Our household has six 84-inch bookshelves lining two living room walls, and four more in the bedroom. All of the living room bookshelves and two of the bedroom bookshelves hold the kinds of general reading that line the living room and bedroom walls of most households that still bother with bookshelves: novels, nonfiction, reference works. But two of the bedroom bookshelves hold volumes that are not the kind you typically find in a home, unless one of the people who live there happens to be someone who writes about science.
I am between projects at the moment, and I’m using this breather to reclaim my workspace. Over the past few years I’ve migrated around the apartment as I’ve moved from one project to the next, like a nomad leaving behind campsites as he follows the herd. The bedroom desk and shelves I abandoned three books ago. I next set up shop in my older son’s bedroom, once he left for college. That was two books ago. I researched and wrote much of my most recent book from the living room couch, accumulating an archeological dig’s worth of files and books and drafts on the coffee table and the carpet beneath it. Madness.
Hence, the purge. First priority was clearing the living room. Last priority is my son’s bedroom. Current priority is the bedroom workspace.
Clearing my desk was relatively easy and painless. Papers, clippings, notepads, and magazines that have sat untouched for as long as they’ve been cluttering corners of my desk have probably outlasted their urgency. (The irony of finding the book Stuff: Compulsive Hoarding and the Meaning of Things under a slurry of papers was not lost on me.) I set aside one tiny pile of material that I deemed worth keeping, threw the rest down the incinerator, and turned my attention to the bookshelves.
I had culled these books over a five-year period of fevered research. Many of them still bear the signatures of their original owners on the front flyleaf, or a library circulation card pouch on the back flyleaf. Here were books that I had greeted rapturously as each arrived in the mail. Books that I knew would prove indispensable in solving research problems, providing historical context, illuminating philosophical quandaries. Books that I could talk to late into the night, or dine with by candlelight, or take for long walks on the beach. We would grow old together, these books and I. They would, I had unthinkingly assumed, last a lifetime.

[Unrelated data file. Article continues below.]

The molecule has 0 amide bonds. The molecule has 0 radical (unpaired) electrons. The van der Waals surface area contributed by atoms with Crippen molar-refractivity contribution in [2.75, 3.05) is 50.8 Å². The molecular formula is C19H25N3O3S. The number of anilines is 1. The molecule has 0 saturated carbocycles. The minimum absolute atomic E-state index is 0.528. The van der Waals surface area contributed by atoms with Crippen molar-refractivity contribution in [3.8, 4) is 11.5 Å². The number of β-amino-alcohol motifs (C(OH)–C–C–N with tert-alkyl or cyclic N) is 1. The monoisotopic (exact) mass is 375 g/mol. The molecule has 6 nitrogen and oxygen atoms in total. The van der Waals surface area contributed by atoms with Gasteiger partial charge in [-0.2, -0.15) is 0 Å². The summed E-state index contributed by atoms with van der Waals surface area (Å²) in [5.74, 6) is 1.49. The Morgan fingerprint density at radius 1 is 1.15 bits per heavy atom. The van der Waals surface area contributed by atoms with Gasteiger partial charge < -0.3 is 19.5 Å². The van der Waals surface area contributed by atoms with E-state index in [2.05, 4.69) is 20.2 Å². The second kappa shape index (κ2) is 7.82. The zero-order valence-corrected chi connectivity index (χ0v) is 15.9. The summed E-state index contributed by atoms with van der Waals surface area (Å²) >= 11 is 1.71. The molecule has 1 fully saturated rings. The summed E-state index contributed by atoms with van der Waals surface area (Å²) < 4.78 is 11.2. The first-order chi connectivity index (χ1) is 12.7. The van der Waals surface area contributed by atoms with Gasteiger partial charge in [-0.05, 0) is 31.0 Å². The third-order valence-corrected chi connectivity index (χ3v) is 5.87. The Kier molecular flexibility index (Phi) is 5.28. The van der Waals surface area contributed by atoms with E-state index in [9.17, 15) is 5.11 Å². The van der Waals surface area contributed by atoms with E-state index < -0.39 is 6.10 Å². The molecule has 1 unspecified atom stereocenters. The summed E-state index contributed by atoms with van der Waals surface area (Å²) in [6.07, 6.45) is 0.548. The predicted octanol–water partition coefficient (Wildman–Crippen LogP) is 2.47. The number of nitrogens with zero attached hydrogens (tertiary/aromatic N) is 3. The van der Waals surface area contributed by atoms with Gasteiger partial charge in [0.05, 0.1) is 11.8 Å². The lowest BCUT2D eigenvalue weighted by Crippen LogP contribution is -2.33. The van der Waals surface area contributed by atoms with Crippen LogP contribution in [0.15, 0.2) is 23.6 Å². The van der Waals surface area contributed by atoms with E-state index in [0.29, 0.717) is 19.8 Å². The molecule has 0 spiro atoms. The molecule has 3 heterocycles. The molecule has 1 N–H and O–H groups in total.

Now I see them in a less romantic light. Yes, they bring back happy memories. Actually, they’ve never stopped bringing back happy memories; over the years I have often glanced at that corner of the bedroom with fondness. But the fondness is for the spent passions of youth as much as for the books themselves. Now I’ve discovered—just as Robert Grimm once did, long after he’d signed his name and the date 1960 in this book over here, or just as the Mary D. Reiss Library of the Loyola Seminary in Shrub Oak, N.Y. did, long after an anonymous clerk had inscribed “BF 173 .N44 1958 c. 2” in white ink on the black spine of that book over there—that I can live without them.
It’s not their fault. It’s mine. I need my space.
And here, dear reader, is where you enter my little melodrama. These books, like the papers and magazines on my desk, have been long untouched; they, too, have outlasted their urgency. But I can’t just jam them down the trash chute. I can’t just cast them out on the street. They’re books! Nor can I stuff them into several boxes, stack the boxes on a Radio Flyer, and lug them to the neighborhood used-book store; the nearest to my apartment is the Strand in the East Village, a $20 cab ride away. (Besides, if you’ve ever tried to sell your long out-of-print and dust-jacketless library rejects to the angry mole people in the basement, you know it’s not an experience you wish to relive.) And in the Internet age, would any used-book store even want these cast-offs? Would any reader?
So I ask you: What to do with these books? Suggestions are welcome. So is a U-Haul, backed up to the curb outside my building. And if the doorman objects, just remind him that double-parking in Manhattan means never having to say you’re sorry.
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Images: top, Andreas Praefcke, card catalog from the Harvey S. Firestone Memorial Library of the Princeton University Library, via Wikimedia Commons; middle, Stewart Butterfield, from flickr via Wikimedia Commons.